The Watts case was a tragedy, but the greatest travesty was that the case never made it to trial. Had it done so, millions of other lives could have been saved – literally millions.
Millions of Americans ruining their lives on a daily basis could have been warned through the coverage of a high-profile crime, especially when experts cross-examined the impact of MLM on the Watts family, and their finances.
This is not some obtuse legal issue; it’s a moral issue. People’s lives are being destroyed and until MLMs are stopped, it will continue to happen.
Through the TWO FACE series I’ve tried to address the MLM wrecking ball; to make it clear in no uncertain terms that MLM is evil, no ifs, buts or maybes. But misconceptions persist. People want to believe something works for them, because it’s tied to their own greed, laziness and narcissism.
Someone contacted me recently and said she’s been using the Thrive pills/formulas to lose weight. It seems the Watts case has worked a treat for Le-vel. Even folks obsessed with true crime have been tempted to use a product that’s at the epicenter of a family annihilation. It doesn’t matter though, as long as it works for me, right?
I won’t go into the merits of the product here. If you feel taking powders and supplements is a good way to lose weight and improve your appearance, well, that’s your poison.
Whether you support the products or not, they’re part of the MegaMachine that is Multi-Level marketing. It’s a huge $36 billion business. It is a powerful lobby group with political connections. One of its proponents is President Trump, along with many in Trump’s cabinet.
Many in Trump’s cabinet have strong ties to MLMs as well: Betsey DeVos (whose husband is the president of Amway — by the way, DeVos family has donated $200 million to the Republican party over the years), Ben Carson, Carl Icahn (a billionaire who is also a major investor in Herbalife and holds five board seats at the company), and Charles Herbster.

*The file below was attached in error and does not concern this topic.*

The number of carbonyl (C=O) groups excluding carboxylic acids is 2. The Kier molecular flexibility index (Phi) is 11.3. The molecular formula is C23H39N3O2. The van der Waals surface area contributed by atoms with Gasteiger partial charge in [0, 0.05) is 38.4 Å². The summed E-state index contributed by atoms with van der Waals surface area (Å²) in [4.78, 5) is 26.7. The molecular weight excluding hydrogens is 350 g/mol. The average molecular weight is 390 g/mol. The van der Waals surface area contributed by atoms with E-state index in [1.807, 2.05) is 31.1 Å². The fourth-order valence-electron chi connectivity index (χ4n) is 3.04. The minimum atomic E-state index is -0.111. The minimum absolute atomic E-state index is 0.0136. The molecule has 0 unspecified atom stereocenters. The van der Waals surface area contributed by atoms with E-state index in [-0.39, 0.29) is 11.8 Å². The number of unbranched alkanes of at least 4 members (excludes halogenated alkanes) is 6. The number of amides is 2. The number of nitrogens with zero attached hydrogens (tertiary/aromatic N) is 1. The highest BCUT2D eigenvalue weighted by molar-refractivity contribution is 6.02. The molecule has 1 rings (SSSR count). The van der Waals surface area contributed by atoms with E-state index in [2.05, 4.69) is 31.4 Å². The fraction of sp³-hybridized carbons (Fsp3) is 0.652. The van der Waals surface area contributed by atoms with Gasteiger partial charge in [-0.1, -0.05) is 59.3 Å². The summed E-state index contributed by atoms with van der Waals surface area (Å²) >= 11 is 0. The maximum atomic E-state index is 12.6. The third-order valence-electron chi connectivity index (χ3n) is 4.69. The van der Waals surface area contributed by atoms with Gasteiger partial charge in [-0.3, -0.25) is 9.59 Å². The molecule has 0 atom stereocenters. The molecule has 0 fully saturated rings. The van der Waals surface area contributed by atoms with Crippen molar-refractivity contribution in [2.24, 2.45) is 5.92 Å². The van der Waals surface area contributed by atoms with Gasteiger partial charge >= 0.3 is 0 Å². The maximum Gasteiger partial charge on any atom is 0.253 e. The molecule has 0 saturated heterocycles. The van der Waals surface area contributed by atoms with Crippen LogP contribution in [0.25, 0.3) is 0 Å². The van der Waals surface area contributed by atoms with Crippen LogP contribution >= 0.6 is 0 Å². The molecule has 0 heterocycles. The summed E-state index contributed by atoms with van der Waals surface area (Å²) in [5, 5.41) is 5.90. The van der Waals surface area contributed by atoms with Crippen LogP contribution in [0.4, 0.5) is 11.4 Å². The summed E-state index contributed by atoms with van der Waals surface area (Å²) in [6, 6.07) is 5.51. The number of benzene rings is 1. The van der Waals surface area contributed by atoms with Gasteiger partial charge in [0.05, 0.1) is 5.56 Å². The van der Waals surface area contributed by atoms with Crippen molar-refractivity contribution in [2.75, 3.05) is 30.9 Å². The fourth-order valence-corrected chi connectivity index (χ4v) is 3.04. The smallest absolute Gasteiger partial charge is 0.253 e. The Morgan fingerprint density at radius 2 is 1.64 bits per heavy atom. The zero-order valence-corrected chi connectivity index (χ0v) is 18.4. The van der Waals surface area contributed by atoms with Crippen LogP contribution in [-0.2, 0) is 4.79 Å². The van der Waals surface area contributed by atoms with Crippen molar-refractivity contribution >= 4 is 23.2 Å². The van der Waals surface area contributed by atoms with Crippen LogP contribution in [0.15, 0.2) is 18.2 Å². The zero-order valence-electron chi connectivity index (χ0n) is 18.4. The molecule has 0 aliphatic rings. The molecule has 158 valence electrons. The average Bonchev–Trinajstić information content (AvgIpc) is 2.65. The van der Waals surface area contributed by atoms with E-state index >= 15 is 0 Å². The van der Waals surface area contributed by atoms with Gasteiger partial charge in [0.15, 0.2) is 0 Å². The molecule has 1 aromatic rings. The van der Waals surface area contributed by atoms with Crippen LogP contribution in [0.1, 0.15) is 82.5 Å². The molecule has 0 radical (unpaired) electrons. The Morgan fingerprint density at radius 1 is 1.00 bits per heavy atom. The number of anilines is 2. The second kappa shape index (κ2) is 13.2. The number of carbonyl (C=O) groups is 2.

In this article MLM seems to be criticized, while at the same time a case is made that IF YOU WORK HARD, YOU CAN BE SUCCESSFUL. YOU CAN BE PART OF THE 1% WHO SUCCEED!
No – you can’t!
When statics show that 0.4% make any money out of MLM, what the math is showing isn’t that ALMOST 1% SUCCEED – it’s that 99%, almost everybody, fails. We might as well say everybody fails. But it’s this niggly little 0.4% that is used to argue the “truth” – that actually, it works, and it can work for you.
If MLM is a scam, why do people not involved in the MLM structure buy overpriced miracle products from scammy companies?
And for those who buy into MLM, imagine applying for a job, and being told there’s a 0.4% chance you’ll be paid a salary at the end of each month?
So is it possible to make any money doing an MLM? After finishing all of his analysis and research on various MLM data, Jon Taylor concluded, “In every case, using the analytical framework described, the loss rate for all these MLMs ranged from 99.05% to 99.99%, with an average of 99.71% of participants losing money in an MLM.
On average, one in 545 is likely to have profited after subtracting expenses and 997 out of 1,000 individuals involved with an MLM lose money (not including time invested).”
That sounds dismal unless you’re the 1 in 545 or the top 1 percent working your business. Further, it blames MLM without considering any of the individuals who joined. MLM is a viable home-based business opportunity. Anyone interested in selling a product to generate income has the ability to achieve success.With that said, it is crucial to research and investigate the company and products thoroughly to make sure that it’s not a scam, and also, that it’s a product and system you feel you can promote.